How can you get out of London?

Friday afternoon, golly gee……

London town is as hot as Hades compared to the peoples republic of Eccles at 8am that morning. I’m just off the 13:15 Pendolino from Manchester Piccadilly and it’s a slow, and warm, walk from Euston to the Travelodge on Kings Cross Road. I’d forgotten how busy London is, so many people on the pavements, it has been a few years since I have been this far south, you have to be agile negotiating all these bodies. So i’m pleased to get onto the quieter hotel strewn side ways of Argyle and Swinton Streets, there’s always a Salford connection wherever you go (*), and a short-cut to the cool, albeit small, hotel room. The traffic is bad, horns honking, bikes, both motor and pedal, zipping in and out and around. Booking in takes forever, the hotel is full of northern voices, it’s almost like being at home. A quick shower, a fresh T Shirt and then on the mobile to Bob “South” to find out where the Northampton contingent is at. They are at the Craft Beer House but are leaving shortly for the Jerusalem Tavern. Good, it’s hot and I need a beer.

It’s a 20 minute walk to the aforementioned establishment which takes me past the looming Mount Pleasant Mail Centre, several bistros and the slightly fading decadence of the streets of Kings Cross and Clerkenwell. It hits me i’ve walked by at least five rough sleepers in my perambulations from Euston. Lets hope Sadiq Khan’s election as Mayor of London can begin to tackle this.  I’ve noticed more and more rough sleepers in central Manchester lately as well. Mister Cameron says he’s dealing with the Housing Crisis…..but you can’t believe everything, or indeed anything he says, can you?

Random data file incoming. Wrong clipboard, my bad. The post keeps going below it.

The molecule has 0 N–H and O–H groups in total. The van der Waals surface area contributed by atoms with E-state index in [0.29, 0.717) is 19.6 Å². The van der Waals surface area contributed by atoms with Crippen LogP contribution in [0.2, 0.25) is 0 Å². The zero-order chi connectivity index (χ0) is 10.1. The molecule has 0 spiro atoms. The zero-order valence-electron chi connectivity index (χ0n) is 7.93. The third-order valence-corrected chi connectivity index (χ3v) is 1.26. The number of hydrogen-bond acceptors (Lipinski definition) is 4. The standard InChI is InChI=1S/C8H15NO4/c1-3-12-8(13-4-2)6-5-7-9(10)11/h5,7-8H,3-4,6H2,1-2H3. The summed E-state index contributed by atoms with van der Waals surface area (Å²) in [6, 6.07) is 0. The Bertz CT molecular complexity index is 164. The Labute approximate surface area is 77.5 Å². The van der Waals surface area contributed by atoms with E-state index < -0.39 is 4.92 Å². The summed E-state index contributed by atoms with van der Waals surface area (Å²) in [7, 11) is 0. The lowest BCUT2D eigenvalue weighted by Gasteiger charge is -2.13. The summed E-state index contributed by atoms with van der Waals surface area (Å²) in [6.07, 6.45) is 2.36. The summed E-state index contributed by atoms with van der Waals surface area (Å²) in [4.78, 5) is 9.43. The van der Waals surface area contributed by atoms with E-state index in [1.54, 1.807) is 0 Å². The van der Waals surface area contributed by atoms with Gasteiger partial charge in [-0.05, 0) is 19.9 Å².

The Jerusalem Tavern is delightful, I am advised it is in the Good Beer Guide, and Google says it’s “a 1990s pub in a 1720 building with a facsimile 18th-century interior”, can one get by with an exquisite interior I wonder to myself (**). Bob and Jeff are suitably ensconced and a delicious pint of St Peter Ale is acquired for me.  We catch up on several matters, indulge in another round of ale, and then head up to The Crown Tavern for something to eat. A nice plate of Fish and Chips (required Friday food for a Catholic chap) and another pint in the pub which appears to have a fake lawn on the door to the gents. It’s getting near 7ish and the pubs are getting busy.  People aren’t inside the pubs though, they have spilled out onto the streets. A further stop off at The Gunmakers, which only has one ale on, but it’s a good one, and where Bob tells me there is a hairdressers upstairs, and it’s trendy. We chat about village drug dealing scallies,  Josef K and Harmonia amongst other things.

And so over to the Betsey Trotwood on Farringdon Road to see Dave Graney and the mistLY for the last gig in a five week European Tour. Dave, Clare Moore, Stu Thomas and Malcolm Ross(***) are tucking into a pre-gig meal in the cosy pub. We get one last beer in, have a brief chat with Clare, and then make our way down to the basement venue. I had thought the Eagle (****) was small, but this place is far more compact. It’s full, and very warm. There are a few rock and roll types in tonight. Bob points out that Louis Vause, who played piano on the “I Was The Hunter And I Was The Prey” album, is in the room.

DG 2 BT

 

9:15pm and they are on.

Starting with the autobiographical “We Don’t Belong to Anybody” it’s just Dave, Clare and Stu kicking things off, Malcolm stands at the right watching on. It’s tight. it’s crisp, the sound is amazing, it’s fun, I can’t stop smiling. Dave is the consummate showman, he has a great band, and over the next two hours, with a fifteen minute break, we are treated to a marvellous journey through the “30 Year” back catalogue .